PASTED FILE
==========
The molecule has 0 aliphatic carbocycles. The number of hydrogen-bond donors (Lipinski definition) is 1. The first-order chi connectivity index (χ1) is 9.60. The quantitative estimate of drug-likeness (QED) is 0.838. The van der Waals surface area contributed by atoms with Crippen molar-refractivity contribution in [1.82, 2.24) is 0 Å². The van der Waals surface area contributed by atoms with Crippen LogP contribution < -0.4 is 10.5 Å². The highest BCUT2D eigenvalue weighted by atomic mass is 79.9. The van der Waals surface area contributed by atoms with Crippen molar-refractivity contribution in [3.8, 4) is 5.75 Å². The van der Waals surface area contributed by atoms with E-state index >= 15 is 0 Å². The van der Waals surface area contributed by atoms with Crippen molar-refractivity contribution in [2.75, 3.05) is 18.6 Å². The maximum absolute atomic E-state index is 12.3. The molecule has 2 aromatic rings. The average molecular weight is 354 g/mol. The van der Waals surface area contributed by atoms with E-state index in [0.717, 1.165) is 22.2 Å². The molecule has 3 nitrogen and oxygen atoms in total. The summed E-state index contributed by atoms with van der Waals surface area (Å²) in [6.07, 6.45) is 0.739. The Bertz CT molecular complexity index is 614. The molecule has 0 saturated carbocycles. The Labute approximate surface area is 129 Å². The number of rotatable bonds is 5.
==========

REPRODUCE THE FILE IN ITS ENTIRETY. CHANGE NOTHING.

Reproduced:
The molecule has 0 aliphatic carbocycles. The number of hydrogen-bond donors (Lipinski definition) is 1. The first-order chi connectivity index (χ1) is 9.60. The quantitative estimate of drug-likeness (QED) is 0.838. The van der Waals surface area contributed by atoms with Crippen molar-refractivity contribution in [1.82, 2.24) is 0 Å². The van der Waals surface area contributed by atoms with Crippen LogP contribution < -0.4 is 10.5 Å². The highest BCUT2D eigenvalue weighted by atomic mass is 79.9. The van der Waals surface area contributed by atoms with Crippen molar-refractivity contribution in [3.8, 4) is 5.75 Å². The van der Waals surface area contributed by atoms with E-state index >= 15 is 0 Å². The van der Waals surface area contributed by atoms with Crippen molar-refractivity contribution in [2.75, 3.05) is 18.6 Å². The maximum absolute atomic E-state index is 12.3. The molecule has 2 aromatic rings. The average molecular weight is 354 g/mol. The van der Waals surface area contributed by atoms with E-state index in [0.717, 1.165) is 22.2 Å². The molecule has 3 nitrogen and oxygen atoms in total. The summed E-state index contributed by atoms with van der Waals surface area (Å²) in [6.07, 6.45) is 0.739. The Bertz CT molecular complexity index is 614. The molecule has 0 saturated carbocycles. The Labute approximate surface area is 129 Å². The number of rotatable bonds is 5.